Parker Ewing joins us again with this wonderful build of Tamiya’s classic Wildcat. Here he shows how to handle a kit that might be giving you some headaches- you wreck that sucker! OK….. in a historically accurate way.
The 1/48th scale Tamiya Wildcat IMHO is likely one of the easiest assembled models ever made. If you’re ever in a rut, this model is the ticket. I won’t bore you with the construction because that’s what it is ….boring. There are zero challenges, fit problems or issues. A true weekend build. But get Mr. Aires involved as I did, and things change quickly.
I learned a great lesson on this model though I’ll share with you. When I first started this hobby I was a bit militant in my building in the sense that once I started, I bulled through and finished, no matter what. Despite losing heart on some projects halfway through, I’d keep going, and the quality inevitably suffered. Well, a few days into this build, I got to the Aires gun bay. To say it wouldn’t fit is like saying Judas did a bad thing.
Maybe I’m just not good with their stuff, but after sanding ad nauseum, it wasn’t going in. Then it hit me……just put it away. For the first time ever, I boxed up a running project and went to something else. I felt a bit strange but hey, it’s modelling, not life.
A few months later I was reading about the story of Wake Island and came across a picture of a derelict Wildcat taken by the Japanese. It looked ransacked for parts. That picture totally inspired me and gave me an idea. I opened it back up and went to work. The fit of the gun bay became irrelevant b/c the wing now laid on the ground. If you tore that model off the pin holding it down, you’d see cream colored resin hanging out the bottom, but it’s impossible to see otherwise. Everything else was my standard fare. Gunze acrylics thinned 50%, future, and Pollyscale flat. It was fun and quick fitting the random guns, barrels and other stuff around the site. Since I had no undercarriage to build, it was done in no time. The base is Plaster of Paris with lots of railroad sand mixed in. Once dry, I airbrushed lighter coats until I was satisfied.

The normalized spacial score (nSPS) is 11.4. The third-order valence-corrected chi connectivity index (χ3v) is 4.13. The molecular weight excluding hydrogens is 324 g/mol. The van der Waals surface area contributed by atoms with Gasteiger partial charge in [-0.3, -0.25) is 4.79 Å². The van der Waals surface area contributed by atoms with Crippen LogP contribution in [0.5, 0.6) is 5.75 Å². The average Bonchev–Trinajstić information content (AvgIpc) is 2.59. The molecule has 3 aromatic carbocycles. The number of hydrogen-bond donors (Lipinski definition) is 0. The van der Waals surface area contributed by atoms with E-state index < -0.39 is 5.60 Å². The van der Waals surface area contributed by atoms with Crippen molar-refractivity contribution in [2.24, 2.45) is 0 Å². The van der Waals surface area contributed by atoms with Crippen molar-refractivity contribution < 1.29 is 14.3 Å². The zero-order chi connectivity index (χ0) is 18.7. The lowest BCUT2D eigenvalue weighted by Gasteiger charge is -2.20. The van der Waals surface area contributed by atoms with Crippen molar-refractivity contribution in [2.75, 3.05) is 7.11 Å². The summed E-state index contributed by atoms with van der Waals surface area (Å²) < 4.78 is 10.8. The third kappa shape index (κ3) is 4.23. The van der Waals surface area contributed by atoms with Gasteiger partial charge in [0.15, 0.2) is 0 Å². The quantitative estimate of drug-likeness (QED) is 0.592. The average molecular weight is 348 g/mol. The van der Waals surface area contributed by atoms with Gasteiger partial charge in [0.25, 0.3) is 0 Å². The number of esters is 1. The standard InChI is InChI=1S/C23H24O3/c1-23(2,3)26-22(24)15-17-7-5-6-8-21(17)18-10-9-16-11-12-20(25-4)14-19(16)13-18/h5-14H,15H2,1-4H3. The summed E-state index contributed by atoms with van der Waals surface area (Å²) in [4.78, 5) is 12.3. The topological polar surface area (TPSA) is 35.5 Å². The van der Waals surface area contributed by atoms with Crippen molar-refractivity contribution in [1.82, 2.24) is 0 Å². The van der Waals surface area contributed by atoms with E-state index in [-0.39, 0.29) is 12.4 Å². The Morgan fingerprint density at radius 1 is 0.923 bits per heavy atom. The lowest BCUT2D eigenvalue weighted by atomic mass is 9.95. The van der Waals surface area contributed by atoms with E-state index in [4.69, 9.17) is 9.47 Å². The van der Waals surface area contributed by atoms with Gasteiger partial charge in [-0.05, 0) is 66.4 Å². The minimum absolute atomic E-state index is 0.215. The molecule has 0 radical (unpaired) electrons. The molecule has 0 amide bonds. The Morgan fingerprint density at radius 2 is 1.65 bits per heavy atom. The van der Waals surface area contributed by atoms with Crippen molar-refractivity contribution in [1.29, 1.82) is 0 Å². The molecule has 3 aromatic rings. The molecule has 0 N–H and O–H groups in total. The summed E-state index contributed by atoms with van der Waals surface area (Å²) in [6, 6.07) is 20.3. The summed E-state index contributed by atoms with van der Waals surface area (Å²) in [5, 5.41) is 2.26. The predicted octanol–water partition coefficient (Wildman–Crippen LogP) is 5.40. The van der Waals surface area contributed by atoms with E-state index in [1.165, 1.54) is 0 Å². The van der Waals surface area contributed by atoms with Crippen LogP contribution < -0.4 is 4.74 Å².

My lesson I learned is this: If a project begins to annoy you, you have the option to put it aside.
If and when you come back to it, you’ll be amazed how clearer things will be. There are modeling sessions where I just don’t have it. I’m being lazy, impatient, careless, or all the above. When those times come…I go do something else. Maybe it’s the Lord prompting me to read the Word! Always the better optionJ Either way, it makes for a happy modeler and a better end result.
My name is Parker Ewing, and I’m 39 years old and blessed with a wonderful wife and three wild little boys. I became a Christian at 21 but didn’t discover modeling until around seven or years ago. For me, the hobby is the perfect storm of history, patience and skill. My biggest challenge is prioritizing modelling time and not going overboard with it. I’ll admit I’ve sat through a few sermons thinking about the seams on that B-17. That said, it keeps me home, occupied, and has even made me a little money. Any questions or advice is more than welcomed. I can be reached anytime firstname.lastname@example.org.